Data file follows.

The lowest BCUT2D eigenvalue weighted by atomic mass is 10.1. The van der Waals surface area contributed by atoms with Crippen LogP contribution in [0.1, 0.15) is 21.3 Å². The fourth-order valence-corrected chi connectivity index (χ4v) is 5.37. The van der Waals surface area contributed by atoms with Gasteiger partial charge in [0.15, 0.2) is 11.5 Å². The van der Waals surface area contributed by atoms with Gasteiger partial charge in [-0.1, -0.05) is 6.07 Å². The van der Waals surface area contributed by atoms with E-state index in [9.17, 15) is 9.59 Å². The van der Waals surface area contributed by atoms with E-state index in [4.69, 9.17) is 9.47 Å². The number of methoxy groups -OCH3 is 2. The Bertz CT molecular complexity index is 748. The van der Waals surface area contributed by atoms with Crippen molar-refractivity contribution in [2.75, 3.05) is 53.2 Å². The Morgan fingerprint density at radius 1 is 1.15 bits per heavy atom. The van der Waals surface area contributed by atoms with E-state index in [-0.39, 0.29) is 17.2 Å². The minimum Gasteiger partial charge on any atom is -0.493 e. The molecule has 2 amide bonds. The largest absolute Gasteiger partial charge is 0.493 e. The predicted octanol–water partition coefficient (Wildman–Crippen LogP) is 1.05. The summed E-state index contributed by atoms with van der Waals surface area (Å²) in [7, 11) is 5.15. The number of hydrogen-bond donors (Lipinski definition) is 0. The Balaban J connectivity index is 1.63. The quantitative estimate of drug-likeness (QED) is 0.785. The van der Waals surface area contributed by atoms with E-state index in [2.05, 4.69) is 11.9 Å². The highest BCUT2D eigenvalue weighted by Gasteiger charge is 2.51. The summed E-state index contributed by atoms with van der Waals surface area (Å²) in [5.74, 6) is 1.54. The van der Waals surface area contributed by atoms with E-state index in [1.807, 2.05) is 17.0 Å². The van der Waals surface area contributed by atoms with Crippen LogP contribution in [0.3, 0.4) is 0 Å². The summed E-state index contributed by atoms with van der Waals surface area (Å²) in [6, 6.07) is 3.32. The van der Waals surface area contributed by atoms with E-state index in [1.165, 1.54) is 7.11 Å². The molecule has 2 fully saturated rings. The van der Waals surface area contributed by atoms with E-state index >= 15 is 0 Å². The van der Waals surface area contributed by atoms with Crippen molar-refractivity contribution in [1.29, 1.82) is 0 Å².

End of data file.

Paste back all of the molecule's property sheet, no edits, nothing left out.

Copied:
The lowest BCUT2D eigenvalue weighted by atomic mass is 10.1. The van der Waals surface area contributed by atoms with Crippen LogP contribution in [0.1, 0.15) is 21.3 Å². The fourth-order valence-corrected chi connectivity index (χ4v) is 5.37. The van der Waals surface area contributed by atoms with Gasteiger partial charge in [0.15, 0.2) is 11.5 Å². The van der Waals surface area contributed by atoms with Gasteiger partial charge in [-0.1, -0.05) is 6.07 Å². The van der Waals surface area contributed by atoms with E-state index in [9.17, 15) is 9.59 Å². The van der Waals surface area contributed by atoms with E-state index in [4.69, 9.17) is 9.47 Å². The number of methoxy groups -OCH3 is 2. The Bertz CT molecular complexity index is 748. The van der Waals surface area contributed by atoms with Crippen molar-refractivity contribution in [2.75, 3.05) is 53.2 Å². The Morgan fingerprint density at radius 1 is 1.15 bits per heavy atom. The van der Waals surface area contributed by atoms with E-state index in [-0.39, 0.29) is 17.2 Å². The minimum Gasteiger partial charge on any atom is -0.493 e. The molecule has 2 amide bonds. The largest absolute Gasteiger partial charge is 0.493 e. The predicted octanol–water partition coefficient (Wildman–Crippen LogP) is 1.05. The summed E-state index contributed by atoms with van der Waals surface area (Å²) in [7, 11) is 5.15. The number of hydrogen-bond donors (Lipinski definition) is 0. The Balaban J connectivity index is 1.63. The quantitative estimate of drug-likeness (QED) is 0.785. The van der Waals surface area contributed by atoms with E-state index in [2.05, 4.69) is 11.9 Å². The highest BCUT2D eigenvalue weighted by Gasteiger charge is 2.51. The summed E-state index contributed by atoms with van der Waals surface area (Å²) in [5.74, 6) is 1.54. The van der Waals surface area contributed by atoms with E-state index in [1.807, 2.05) is 17.0 Å². The van der Waals surface area contributed by atoms with Crippen LogP contribution in [0.3, 0.4) is 0 Å². The summed E-state index contributed by atoms with van der Waals surface area (Å²) in [6, 6.07) is 3.32. The van der Waals surface area contributed by atoms with E-state index in [1.165, 1.54) is 7.11 Å². The molecule has 2 fully saturated rings. The van der Waals surface area contributed by atoms with E-state index >= 15 is 0 Å². The van der Waals surface area contributed by atoms with Crippen molar-refractivity contribution in [1.29, 1.82) is 0 Å².